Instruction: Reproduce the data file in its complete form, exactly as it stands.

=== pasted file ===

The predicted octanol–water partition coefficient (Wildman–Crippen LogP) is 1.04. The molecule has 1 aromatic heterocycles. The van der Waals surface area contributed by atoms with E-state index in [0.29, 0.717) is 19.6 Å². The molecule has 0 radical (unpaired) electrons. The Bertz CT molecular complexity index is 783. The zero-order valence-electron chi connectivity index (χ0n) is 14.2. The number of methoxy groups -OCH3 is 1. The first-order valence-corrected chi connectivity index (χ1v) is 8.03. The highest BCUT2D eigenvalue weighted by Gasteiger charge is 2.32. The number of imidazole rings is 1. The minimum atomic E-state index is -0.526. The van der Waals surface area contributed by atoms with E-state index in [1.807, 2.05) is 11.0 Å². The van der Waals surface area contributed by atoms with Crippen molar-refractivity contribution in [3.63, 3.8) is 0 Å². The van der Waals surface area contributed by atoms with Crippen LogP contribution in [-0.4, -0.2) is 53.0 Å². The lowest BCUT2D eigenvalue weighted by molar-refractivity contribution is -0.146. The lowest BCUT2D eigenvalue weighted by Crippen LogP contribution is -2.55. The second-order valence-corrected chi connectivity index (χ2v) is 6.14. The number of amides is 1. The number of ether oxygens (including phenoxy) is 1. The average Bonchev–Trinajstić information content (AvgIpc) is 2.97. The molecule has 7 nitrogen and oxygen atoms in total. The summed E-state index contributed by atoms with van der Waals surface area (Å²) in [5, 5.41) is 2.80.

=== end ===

The predicted octanol–water partition coefficient (Wildman–Crippen LogP) is 1.04. The molecule has 1 aromatic heterocycles. The van der Waals surface area contributed by atoms with E-state index in [0.29, 0.717) is 19.6 Å². The molecule has 0 radical (unpaired) electrons. The Bertz CT molecular complexity index is 783. The zero-order valence-electron chi connectivity index (χ0n) is 14.2. The number of methoxy groups -OCH3 is 1. The first-order valence-corrected chi connectivity index (χ1v) is 8.03. The highest BCUT2D eigenvalue weighted by Gasteiger charge is 2.32. The number of imidazole rings is 1. The minimum atomic E-state index is -0.526. The van der Waals surface area contributed by atoms with E-state index in [1.807, 2.05) is 11.0 Å². The van der Waals surface area contributed by atoms with Crippen molar-refractivity contribution in [3.63, 3.8) is 0 Å². The van der Waals surface area contributed by atoms with Crippen LogP contribution in [-0.4, -0.2) is 53.0 Å². The lowest BCUT2D eigenvalue weighted by molar-refractivity contribution is -0.146. The lowest BCUT2D eigenvalue weighted by Crippen LogP contribution is -2.55. The second-order valence-corrected chi connectivity index (χ2v) is 6.14. The number of amides is 1. The number of ether oxygens (including phenoxy) is 1. The average Bonchev–Trinajstić information content (AvgIpc) is 2.97. The molecule has 7 nitrogen and oxygen atoms in total. The summed E-state index contributed by atoms with van der Waals surface area (Å²) in [5, 5.41) is 2.80.